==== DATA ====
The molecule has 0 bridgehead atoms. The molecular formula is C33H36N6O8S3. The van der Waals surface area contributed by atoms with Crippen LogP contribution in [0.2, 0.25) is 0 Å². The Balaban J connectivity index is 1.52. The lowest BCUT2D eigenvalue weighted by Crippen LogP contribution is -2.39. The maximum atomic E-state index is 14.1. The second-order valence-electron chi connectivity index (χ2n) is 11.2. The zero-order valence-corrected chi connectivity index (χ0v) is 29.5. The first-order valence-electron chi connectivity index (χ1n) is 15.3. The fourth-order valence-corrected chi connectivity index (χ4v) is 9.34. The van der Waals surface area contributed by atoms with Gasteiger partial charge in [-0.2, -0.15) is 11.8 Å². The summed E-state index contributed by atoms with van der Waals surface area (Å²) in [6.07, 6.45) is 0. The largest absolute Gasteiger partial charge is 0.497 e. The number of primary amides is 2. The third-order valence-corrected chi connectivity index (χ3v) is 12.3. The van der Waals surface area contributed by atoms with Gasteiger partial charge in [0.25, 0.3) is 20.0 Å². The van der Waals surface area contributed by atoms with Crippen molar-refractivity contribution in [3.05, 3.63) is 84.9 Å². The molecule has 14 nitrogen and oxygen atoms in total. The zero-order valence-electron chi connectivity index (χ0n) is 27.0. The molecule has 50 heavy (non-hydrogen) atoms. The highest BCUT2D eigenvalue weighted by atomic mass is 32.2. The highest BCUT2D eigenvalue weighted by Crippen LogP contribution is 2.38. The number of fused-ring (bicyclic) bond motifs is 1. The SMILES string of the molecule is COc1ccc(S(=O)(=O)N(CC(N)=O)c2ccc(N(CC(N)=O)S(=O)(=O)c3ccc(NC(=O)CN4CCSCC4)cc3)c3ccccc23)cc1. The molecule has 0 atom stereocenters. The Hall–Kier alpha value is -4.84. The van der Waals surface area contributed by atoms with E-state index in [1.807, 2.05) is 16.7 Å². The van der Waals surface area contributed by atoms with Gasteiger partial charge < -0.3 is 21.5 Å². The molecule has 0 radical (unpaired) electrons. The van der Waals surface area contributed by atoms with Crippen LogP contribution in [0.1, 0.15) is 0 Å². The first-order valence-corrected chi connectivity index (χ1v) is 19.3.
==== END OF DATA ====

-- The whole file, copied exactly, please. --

The molecule has 0 bridgehead atoms. The molecular formula is C33H36N6O8S3. The van der Waals surface area contributed by atoms with Crippen LogP contribution in [0.2, 0.25) is 0 Å². The Balaban J connectivity index is 1.52. The lowest BCUT2D eigenvalue weighted by Crippen LogP contribution is -2.39. The maximum atomic E-state index is 14.1. The second-order valence-electron chi connectivity index (χ2n) is 11.2. The zero-order valence-corrected chi connectivity index (χ0v) is 29.5. The first-order valence-electron chi connectivity index (χ1n) is 15.3. The fourth-order valence-corrected chi connectivity index (χ4v) is 9.34. The van der Waals surface area contributed by atoms with Gasteiger partial charge in [-0.2, -0.15) is 11.8 Å². The summed E-state index contributed by atoms with van der Waals surface area (Å²) in [6.07, 6.45) is 0. The largest absolute Gasteiger partial charge is 0.497 e. The number of primary amides is 2. The third-order valence-corrected chi connectivity index (χ3v) is 12.3. The van der Waals surface area contributed by atoms with Gasteiger partial charge in [0.25, 0.3) is 20.0 Å². The van der Waals surface area contributed by atoms with Crippen molar-refractivity contribution in [3.05, 3.63) is 84.9 Å². The molecule has 14 nitrogen and oxygen atoms in total. The zero-order valence-electron chi connectivity index (χ0n) is 27.0. The molecule has 50 heavy (non-hydrogen) atoms. The highest BCUT2D eigenvalue weighted by atomic mass is 32.2. The highest BCUT2D eigenvalue weighted by Crippen LogP contribution is 2.38. The number of fused-ring (bicyclic) bond motifs is 1. The SMILES string of the molecule is COc1ccc(S(=O)(=O)N(CC(N)=O)c2ccc(N(CC(N)=O)S(=O)(=O)c3ccc(NC(=O)CN4CCSCC4)cc3)c3ccccc23)cc1. The molecule has 0 atom stereocenters. The Hall–Kier alpha value is -4.84. The van der Waals surface area contributed by atoms with E-state index in [1.807, 2.05) is 16.7 Å². The van der Waals surface area contributed by atoms with Gasteiger partial charge < -0.3 is 21.5 Å². The molecule has 0 radical (unpaired) electrons. The van der Waals surface area contributed by atoms with Crippen LogP contribution in [0.1, 0.15) is 0 Å². The first-order valence-corrected chi connectivity index (χ1v) is 19.3.